“One of the fundamentals in information security is that you subscribe to one or more patch notification services that track security patches,” continued Overly. “CERT has one, and there are many others. Certainly the individual vendors of the software that you have in your facility make them available. You need to track those.”
Overly noted that when someone sees that a patch is available, it does not mean that they should “run willy-nilly” into developing every patch without thinking about it. However, if there is a patch released to address a problem, it needs to be deployed promptly.
“If you layer on top of that, simply training personnel to be a bit more careful when they're clicking through attachments or links in emails, you would have addressed an even greater percentage of the WannaCry problem,” he explained. “WannaCry could have been reduced to a relatively trivial problem if people had just addressed those two very fundamental information security approaches.”
Information sharing will also greatly help organizations across the nation better prepare for potential ransomware attacks or other information security issues, Overly added.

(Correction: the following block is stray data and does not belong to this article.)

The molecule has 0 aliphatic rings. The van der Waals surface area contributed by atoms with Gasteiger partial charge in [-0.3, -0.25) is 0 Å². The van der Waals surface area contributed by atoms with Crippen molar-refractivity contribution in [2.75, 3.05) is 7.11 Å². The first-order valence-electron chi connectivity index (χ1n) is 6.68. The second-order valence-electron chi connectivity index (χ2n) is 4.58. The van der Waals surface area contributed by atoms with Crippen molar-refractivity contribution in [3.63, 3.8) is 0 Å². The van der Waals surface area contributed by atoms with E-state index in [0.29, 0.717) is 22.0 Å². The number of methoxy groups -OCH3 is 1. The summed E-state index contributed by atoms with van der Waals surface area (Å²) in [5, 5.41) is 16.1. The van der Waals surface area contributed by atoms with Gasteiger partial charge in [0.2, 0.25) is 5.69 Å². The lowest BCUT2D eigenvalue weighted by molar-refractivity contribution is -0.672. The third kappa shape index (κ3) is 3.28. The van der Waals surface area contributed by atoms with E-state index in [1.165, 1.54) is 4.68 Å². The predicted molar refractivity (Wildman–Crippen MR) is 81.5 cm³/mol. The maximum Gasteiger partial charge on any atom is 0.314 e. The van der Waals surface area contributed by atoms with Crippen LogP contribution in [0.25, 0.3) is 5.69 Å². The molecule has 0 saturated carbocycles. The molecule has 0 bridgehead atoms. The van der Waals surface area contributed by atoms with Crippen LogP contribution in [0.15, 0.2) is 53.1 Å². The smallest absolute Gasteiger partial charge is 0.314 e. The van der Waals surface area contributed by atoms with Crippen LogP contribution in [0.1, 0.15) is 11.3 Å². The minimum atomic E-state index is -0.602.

“Many healthcare providers are worried about the publicity associated with potentially being the target of an attack,” he said. “And there's nothing wrong with that concern. But that sort of reticence to step forward and say, ‘Hey, there's a problem here. I'm having a problem,’ and to share that information with other healthcare providers frequently leads to a problem.”
“If I knew that my neighbor at another healthcare provider down the street was having a problem that people were bombarding it with, say, spoof email that had ransomware in it, I ought to tell my personnel immediately about this,” continued Overly. “The problem is that information isn't being disseminated terribly well.”
One area that is being reviewed is HHS’ role in trying to facilitate the exchange of information so providers are less worried about potential liability, he noted. That is a very legitimate concern, but at the same time if people are talking in the community, that's a stronger community. That needs to be facilitated, Overly stressed.
“There have been discussions about, should it be absolutely mandatory that any ransomware attack be reported?” he said. “Regardless of whether there's an actual compromise of PHI? That way, other healthcare providers can take immediate action. It's a possibility.”
“Or is it better to try and incentivize this in another way to have people talking?” continued Overly. “Because, again, one person standing alone is not terribly strong. A community standing together provides a pretty good defense against this sort of thing.”